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Inspection carried out on 24 February 2016

During a routine inspection

We inspected Butterwick House on 24 February and 9 and 15 March 2016. The first day of the inspection was unannounced which meant that the staff and registered provider did not know we would be visiting. We informed the registered provider of the dates of our other visits.

Butterwick House provides care and support for babies, children and young people with life limiting and complex healthcare conditions. The services include specialist care, short breaks and respite care, end of life care, and family support before or after death. There are six beds within the hospice, four of which are for children and there is also a transitional unit, with two single bedrooms, to provide care and support to young adults between the ages of 13 to 25 years. The service is purpose built and situated in the grounds of the University Hospital of North Tees. Within the hospice there is a day room, sensory room and a hydrotherapy pool. There is accommodation for parents / carers on the first floor. At the time of our inspection there were three children who used the service.

Butterwick House had a registered manager in place. A registered manager is a person who has registered with the Care Quality Commission to manage the service. Like registered providers, they are ‘registered persons’. Registered persons have legal responsibility for meeting the requirements in the Health and Social Care Act 2008 and associated Regulations about how the service is run.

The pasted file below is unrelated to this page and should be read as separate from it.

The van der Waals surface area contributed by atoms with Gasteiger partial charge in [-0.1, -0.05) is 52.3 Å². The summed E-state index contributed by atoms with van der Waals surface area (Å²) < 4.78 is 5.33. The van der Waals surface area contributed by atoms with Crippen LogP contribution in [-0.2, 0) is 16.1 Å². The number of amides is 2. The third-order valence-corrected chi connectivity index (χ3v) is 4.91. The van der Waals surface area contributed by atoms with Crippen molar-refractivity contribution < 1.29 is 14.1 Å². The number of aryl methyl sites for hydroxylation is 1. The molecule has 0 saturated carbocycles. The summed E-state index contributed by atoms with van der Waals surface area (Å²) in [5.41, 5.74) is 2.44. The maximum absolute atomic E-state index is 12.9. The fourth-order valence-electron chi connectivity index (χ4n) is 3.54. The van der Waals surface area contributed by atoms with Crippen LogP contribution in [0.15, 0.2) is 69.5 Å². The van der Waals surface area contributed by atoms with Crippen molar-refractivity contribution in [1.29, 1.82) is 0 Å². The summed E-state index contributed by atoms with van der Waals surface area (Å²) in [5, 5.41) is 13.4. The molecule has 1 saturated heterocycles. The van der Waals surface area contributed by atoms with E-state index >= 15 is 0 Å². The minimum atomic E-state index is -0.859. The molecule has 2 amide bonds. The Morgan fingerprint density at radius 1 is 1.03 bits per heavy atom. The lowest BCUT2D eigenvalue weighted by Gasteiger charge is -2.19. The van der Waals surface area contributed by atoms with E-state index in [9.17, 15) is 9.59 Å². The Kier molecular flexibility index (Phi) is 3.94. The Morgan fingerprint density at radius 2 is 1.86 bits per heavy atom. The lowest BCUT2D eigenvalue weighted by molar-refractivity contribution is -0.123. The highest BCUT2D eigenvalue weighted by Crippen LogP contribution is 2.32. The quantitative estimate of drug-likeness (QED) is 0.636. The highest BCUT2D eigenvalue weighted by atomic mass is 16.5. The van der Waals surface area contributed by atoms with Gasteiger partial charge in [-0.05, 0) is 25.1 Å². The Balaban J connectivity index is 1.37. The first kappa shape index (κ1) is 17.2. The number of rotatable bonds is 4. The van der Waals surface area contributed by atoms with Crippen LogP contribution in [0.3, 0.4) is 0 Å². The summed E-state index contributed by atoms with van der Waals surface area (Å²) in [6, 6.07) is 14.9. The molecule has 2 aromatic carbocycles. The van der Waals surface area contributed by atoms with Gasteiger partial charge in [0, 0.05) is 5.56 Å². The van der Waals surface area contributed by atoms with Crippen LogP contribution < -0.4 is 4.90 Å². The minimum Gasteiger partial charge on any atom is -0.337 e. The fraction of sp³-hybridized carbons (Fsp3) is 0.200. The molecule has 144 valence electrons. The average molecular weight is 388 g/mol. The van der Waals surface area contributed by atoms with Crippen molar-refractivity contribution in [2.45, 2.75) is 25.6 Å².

There were systems and processes in place to protect children from the risk of harm. Staff told us about different types of abuse and the action they would take if abuse was suspected. Staff were able to describe how they ensured the welfare of children was protected through the organisation’s whistle blowing and safeguarding procedures.

There were enough qualified and experienced staff to meet the needs of the children and young people who used the service. Staff received regular training in areas relevant to their practice. Safe recruitment practices were followed when recruiting new staff and new staff had a structured programme of induction training.

Staff awareness and understanding of risk was good. Staff shared with us how they had dealt with children’s needs changing or dealt with a medical emergency. Risks to children’s safety were appropriately assessed, managed and reviewed. Care records contained a number of risk assessments specific to the needs of each child. The risk assessments had been reviewed and updated regularly.

Parents and carers told us they had been fully involved in drawing up the plan of care and making decisions. Children had been assessed and personalised care plans had been developed which were specific to the individual needs of each child. Evidence of likes and dislikes and what was important to the child was recorded within the plan of care.

The service had medicine management policies and procedures. Appropriate systems were in place for the management of medicines so that children received their medicines safely. The Hospice had developed an excellent pain tool that was personalised to each child. Pain charts provided specific details of any changes the child may demonstrate to indicate their level of pain and a variety of pain relief was available for different types and levels of pain. This helped to ensure that children and young people’s pain was managed effectively